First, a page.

Everyday our team of researchers in Oxford are inundated with scientific, and medical research articles that have the potential to improve health, wellbeing, and longevity. In this blog we highlight a few of them that caught our attention today.
Can lowering our levels of low-density lipoprotein — the ‘bad’ cholesterol — reduce our risk of stroke, and heart-disease?
Key takeaway(s): The researchers found that there is a direct relationship between LDL levels, and the risk of stroke. Lowering the levels of low-density lipoprotein (LDL) even by a small amount (1 mmol/L) was associated with significant reduction (23.5%) in stroke risk. Additionally, the researchers also found that reducing LDL levels always improves your risk of not having a stroke.
How can I live to be a healthy 90-year old?
Why is this important: As we have learnt from the article above — heart disease is the number 1 cause of death worldwide. We also know that we can reduce our risk from heart disease by changing a few things in the way we live, and in the things we do or do not eat. But what are these lifestyle factors that can help us grow old without the risk from cardiovascular diseases?
Key takeaway(s): After following 1,000 businessmen for over 40 years the researchers found that if you want to be a healthy 90-year old then you have to stop smoking, lower your BMI, lower your total cholesterol, and lower the level of glucose in your blood. The researchers also found that alcohol consumption, blood pressure, and self related health and fitness levels had very little to no impact on making it to your 90s in good health.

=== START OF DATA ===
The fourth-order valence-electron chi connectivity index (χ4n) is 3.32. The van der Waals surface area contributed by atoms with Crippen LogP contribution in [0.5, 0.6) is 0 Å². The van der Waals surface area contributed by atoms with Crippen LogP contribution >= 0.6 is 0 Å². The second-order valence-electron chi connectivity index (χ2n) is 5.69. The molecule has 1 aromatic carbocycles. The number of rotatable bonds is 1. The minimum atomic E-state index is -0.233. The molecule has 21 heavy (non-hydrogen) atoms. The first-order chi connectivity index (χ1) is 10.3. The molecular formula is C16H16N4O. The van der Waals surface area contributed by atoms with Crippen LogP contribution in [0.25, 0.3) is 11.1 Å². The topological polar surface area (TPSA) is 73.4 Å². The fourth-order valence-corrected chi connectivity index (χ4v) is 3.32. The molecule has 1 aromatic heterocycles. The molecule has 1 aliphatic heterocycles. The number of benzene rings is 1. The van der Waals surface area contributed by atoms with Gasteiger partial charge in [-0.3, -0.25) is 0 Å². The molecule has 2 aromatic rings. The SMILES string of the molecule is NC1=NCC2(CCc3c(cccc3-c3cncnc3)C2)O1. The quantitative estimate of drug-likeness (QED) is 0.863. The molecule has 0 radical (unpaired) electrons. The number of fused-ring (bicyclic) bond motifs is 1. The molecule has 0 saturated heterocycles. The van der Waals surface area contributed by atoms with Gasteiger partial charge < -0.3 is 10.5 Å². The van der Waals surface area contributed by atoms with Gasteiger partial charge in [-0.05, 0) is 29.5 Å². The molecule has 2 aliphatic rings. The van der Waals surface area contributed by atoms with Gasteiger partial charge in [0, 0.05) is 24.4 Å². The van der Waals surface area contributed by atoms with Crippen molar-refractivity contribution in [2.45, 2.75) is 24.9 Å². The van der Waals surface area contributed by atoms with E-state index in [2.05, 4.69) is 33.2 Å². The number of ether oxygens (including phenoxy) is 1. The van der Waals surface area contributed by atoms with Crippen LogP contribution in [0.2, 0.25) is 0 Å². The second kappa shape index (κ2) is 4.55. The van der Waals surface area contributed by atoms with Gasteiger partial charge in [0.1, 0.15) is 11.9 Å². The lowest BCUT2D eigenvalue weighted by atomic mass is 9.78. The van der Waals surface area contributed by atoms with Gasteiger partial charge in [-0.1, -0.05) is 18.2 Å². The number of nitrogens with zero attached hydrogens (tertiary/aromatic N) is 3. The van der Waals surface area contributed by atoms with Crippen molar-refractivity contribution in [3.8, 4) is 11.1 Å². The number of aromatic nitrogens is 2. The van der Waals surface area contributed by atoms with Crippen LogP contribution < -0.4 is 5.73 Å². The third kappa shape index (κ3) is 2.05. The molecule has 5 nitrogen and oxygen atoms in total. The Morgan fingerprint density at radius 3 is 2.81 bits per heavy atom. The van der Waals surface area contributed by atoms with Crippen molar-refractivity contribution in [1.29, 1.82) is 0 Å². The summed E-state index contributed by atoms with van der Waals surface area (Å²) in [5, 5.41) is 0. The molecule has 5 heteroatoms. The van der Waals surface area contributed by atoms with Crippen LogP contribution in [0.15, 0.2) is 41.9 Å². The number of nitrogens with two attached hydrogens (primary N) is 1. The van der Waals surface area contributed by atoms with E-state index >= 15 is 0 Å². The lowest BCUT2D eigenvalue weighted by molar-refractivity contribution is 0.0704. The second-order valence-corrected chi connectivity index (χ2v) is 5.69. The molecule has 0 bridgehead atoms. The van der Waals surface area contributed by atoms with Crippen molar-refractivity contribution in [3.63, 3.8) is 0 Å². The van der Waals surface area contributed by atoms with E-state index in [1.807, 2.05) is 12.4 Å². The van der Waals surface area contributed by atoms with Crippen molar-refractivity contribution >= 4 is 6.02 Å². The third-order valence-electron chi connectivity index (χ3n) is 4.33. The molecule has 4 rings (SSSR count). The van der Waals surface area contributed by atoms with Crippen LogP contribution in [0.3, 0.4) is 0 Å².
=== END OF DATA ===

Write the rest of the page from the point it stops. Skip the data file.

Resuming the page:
Why do some species evolve shorter lifespans?
Why is this important: We don’t fully understand why different species evolve different lifespans. One popular theory is the Medawar-Williams prediction, which states that if a species lives in a dangerous environment, it will evolve to age faster and die younger.
What did the researchers do: In this paper, researchers discuss the merits of this theory, including whether the type of environmental danger affects the evolution of longevity.
Key takeaway(s): Environments that lead to high mortality rates do appear to drive the evolution of shorter lifespans, but only when mortality occurs haphazardly. When mortality stems from a consistent source such as extremes of temperature, this appears to favour the evolution of longer lifespans.
8-Hour Time Restricted Feeding Window deemed effective for Weight Loss
Key takeaway(s): The study found that body weight and energy intake decreased in the time restricted group by 2.6% on average, relative to controls over 12 weeks. Systolic blood pressure decreased in the time restricted feeding group (–7 ± 2 mm Hg) versus controls. These findings suggest that 8-hr time restricted feeding produces mild caloric restriction and weight loss, without calorie counting. This could be a useful initial stepping stone on a weight loss journey.
What is the effect of chemotherapy on cellular senescence?
Why is this important: The rate of survival of childhood, adolescent and young adult cancer patients have increased greatly in recent years. However, they experience accelerated aging, evidenced by decline in cognitive abilities, exercise capacity and early development of chronic morbidities.
What did the researchers do:In this research, scientists have measured peripheral frailty and blood T-lymphocyte p16INK4a expression (one of the biomarkers of aging) in young patients before and after cancer therapy.
Key takeaway(s): Expression of p16INK4a is higher in cancer survivors, compared to a control. This suggests, that cellular senescence may be associated with early aging in survivors.